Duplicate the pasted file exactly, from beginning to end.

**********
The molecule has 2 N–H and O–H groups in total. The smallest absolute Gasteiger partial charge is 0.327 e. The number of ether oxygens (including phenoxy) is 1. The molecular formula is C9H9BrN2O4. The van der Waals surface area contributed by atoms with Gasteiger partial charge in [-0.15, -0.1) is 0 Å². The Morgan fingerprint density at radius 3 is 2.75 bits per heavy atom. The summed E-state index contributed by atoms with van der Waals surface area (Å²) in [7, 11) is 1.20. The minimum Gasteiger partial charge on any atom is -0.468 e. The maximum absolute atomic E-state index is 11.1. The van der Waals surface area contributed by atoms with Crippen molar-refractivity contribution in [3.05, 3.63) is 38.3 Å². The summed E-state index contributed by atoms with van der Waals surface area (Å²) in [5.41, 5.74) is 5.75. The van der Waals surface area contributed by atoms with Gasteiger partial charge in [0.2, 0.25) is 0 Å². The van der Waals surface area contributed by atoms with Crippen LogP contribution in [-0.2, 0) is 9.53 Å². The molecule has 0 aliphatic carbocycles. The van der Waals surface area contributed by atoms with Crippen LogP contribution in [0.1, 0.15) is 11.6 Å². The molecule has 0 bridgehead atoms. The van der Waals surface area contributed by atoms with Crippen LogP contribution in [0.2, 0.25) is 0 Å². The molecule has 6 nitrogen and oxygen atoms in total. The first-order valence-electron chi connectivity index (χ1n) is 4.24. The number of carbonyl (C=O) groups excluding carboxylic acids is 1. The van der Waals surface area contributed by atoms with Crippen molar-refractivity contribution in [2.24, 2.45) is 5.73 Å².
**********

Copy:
The molecule has 2 N–H and O–H groups in total. The smallest absolute Gasteiger partial charge is 0.327 e. The number of ether oxygens (including phenoxy) is 1. The molecular formula is C9H9BrN2O4. The van der Waals surface area contributed by atoms with Gasteiger partial charge in [-0.15, -0.1) is 0 Å². The Morgan fingerprint density at radius 3 is 2.75 bits per heavy atom. The summed E-state index contributed by atoms with van der Waals surface area (Å²) in [7, 11) is 1.20. The minimum Gasteiger partial charge on any atom is -0.468 e. The maximum absolute atomic E-state index is 11.1. The van der Waals surface area contributed by atoms with Crippen molar-refractivity contribution in [3.05, 3.63) is 38.3 Å². The summed E-state index contributed by atoms with van der Waals surface area (Å²) in [5.41, 5.74) is 5.75. The van der Waals surface area contributed by atoms with Gasteiger partial charge in [0.2, 0.25) is 0 Å². The van der Waals surface area contributed by atoms with Crippen LogP contribution in [-0.2, 0) is 9.53 Å². The molecule has 0 aliphatic carbocycles. The van der Waals surface area contributed by atoms with Crippen LogP contribution in [0.1, 0.15) is 11.6 Å². The molecule has 0 bridgehead atoms. The van der Waals surface area contributed by atoms with Crippen LogP contribution in [0.2, 0.25) is 0 Å². The molecule has 6 nitrogen and oxygen atoms in total. The first-order valence-electron chi connectivity index (χ1n) is 4.24. The number of carbonyl (C=O) groups excluding carboxylic acids is 1. The van der Waals surface area contributed by atoms with Crippen molar-refractivity contribution in [2.24, 2.45) is 5.73 Å².